I can reach the gate in eight minutes from my back door. It was the view from the gate that convinced us to to live here, a decade ago now. It is from here that I observe – attend to, regard, witness – this landscape.
Nestled in a confluence of cloughs, swaddled in valley side woodlands: Hebden Bridge.
A rising swell of dusk from the valley below laps at the field wall, but the mowing and the rowing up must go on.
Figures high on the Langfield Common skyline. Behind them, across the gulf of the valley of the Walsden Water, the blades of a Crook Hill wind turbine.
In the parish of Erringden this evening, the advice for what ought to be done while the sun shines is being followed to the letter.
Stoodley Pike and paraglider.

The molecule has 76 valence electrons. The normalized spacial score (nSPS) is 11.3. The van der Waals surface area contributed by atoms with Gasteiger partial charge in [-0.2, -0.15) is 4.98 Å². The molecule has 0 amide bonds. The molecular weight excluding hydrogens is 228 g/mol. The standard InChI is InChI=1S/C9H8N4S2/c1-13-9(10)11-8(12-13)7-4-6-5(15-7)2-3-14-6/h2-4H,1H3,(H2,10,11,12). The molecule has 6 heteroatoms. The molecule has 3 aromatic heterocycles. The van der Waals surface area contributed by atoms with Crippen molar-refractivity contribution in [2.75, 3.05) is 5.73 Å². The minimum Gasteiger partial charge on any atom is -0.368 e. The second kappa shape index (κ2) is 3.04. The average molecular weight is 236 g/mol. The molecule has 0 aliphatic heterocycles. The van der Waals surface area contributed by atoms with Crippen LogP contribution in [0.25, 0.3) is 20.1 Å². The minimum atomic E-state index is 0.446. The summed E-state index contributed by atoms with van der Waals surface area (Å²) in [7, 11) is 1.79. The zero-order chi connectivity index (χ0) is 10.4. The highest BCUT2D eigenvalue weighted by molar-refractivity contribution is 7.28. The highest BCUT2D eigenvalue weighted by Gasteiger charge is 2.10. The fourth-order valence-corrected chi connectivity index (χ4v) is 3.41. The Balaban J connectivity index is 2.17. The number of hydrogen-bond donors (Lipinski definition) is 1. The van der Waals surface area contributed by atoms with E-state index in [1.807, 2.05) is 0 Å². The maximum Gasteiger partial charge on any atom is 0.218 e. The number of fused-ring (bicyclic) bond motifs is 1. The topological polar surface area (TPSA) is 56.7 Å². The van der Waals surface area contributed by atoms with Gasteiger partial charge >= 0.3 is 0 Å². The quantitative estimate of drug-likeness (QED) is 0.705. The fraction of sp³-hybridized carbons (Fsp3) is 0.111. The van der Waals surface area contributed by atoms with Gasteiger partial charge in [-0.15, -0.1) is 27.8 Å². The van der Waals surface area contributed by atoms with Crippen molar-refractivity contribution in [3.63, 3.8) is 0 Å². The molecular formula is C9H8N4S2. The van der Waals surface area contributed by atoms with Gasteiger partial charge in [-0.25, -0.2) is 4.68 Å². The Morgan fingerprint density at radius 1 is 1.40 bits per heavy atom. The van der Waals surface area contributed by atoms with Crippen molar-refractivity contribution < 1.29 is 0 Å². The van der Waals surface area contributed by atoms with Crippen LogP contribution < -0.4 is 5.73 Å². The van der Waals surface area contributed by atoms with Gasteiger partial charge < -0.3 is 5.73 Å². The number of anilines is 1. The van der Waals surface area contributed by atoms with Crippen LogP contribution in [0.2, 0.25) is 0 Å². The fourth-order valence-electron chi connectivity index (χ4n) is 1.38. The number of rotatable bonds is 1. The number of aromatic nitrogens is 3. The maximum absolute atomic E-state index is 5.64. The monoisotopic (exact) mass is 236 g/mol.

After a full day of sunshine, a rogue raincloud bears down on the parish church of Heptsonstall, St Thomas the Apostle. On the skyline to its left, the trig point at High Brown Knoll gleams defiantly just before it is extinguished.
Cruttonstall. Settled for at least a millennium, abandoned for the last century. George and Elizabeth Halstead farmed their 16 acres here for 40 years in the 1800s, raising six children.
The promise of rain from a pewter sky, only fitfully delivered upon.